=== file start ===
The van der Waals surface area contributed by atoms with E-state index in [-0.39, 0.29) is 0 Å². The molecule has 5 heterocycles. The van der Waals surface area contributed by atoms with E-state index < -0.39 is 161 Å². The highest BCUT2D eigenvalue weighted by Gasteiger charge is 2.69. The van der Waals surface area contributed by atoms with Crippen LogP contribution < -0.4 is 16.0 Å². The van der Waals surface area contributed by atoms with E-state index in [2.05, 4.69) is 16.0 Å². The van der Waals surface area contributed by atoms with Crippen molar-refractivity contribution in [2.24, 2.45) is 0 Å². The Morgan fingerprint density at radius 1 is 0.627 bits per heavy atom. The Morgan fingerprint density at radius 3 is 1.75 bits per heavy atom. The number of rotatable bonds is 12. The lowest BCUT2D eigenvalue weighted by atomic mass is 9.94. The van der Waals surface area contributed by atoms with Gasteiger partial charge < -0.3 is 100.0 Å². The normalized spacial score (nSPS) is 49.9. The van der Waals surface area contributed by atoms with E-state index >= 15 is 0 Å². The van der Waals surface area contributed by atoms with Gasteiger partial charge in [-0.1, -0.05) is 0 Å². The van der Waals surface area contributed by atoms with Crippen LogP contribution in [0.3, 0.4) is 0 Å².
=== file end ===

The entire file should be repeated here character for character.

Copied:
The van der Waals surface area contributed by atoms with E-state index in [-0.39, 0.29) is 0 Å². The molecule has 5 heterocycles. The van der Waals surface area contributed by atoms with E-state index < -0.39 is 161 Å². The highest BCUT2D eigenvalue weighted by Gasteiger charge is 2.69. The van der Waals surface area contributed by atoms with Crippen LogP contribution < -0.4 is 16.0 Å². The van der Waals surface area contributed by atoms with E-state index in [2.05, 4.69) is 16.0 Å². The van der Waals surface area contributed by atoms with Crippen molar-refractivity contribution in [2.24, 2.45) is 0 Å². The Morgan fingerprint density at radius 1 is 0.627 bits per heavy atom. The Morgan fingerprint density at radius 3 is 1.75 bits per heavy atom. The number of rotatable bonds is 12. The lowest BCUT2D eigenvalue weighted by atomic mass is 9.94. The van der Waals surface area contributed by atoms with Gasteiger partial charge < -0.3 is 100.0 Å². The normalized spacial score (nSPS) is 49.9. The van der Waals surface area contributed by atoms with E-state index >= 15 is 0 Å². The van der Waals surface area contributed by atoms with Gasteiger partial charge in [-0.1, -0.05) is 0 Å². The van der Waals surface area contributed by atoms with Crippen LogP contribution in [0.3, 0.4) is 0 Å².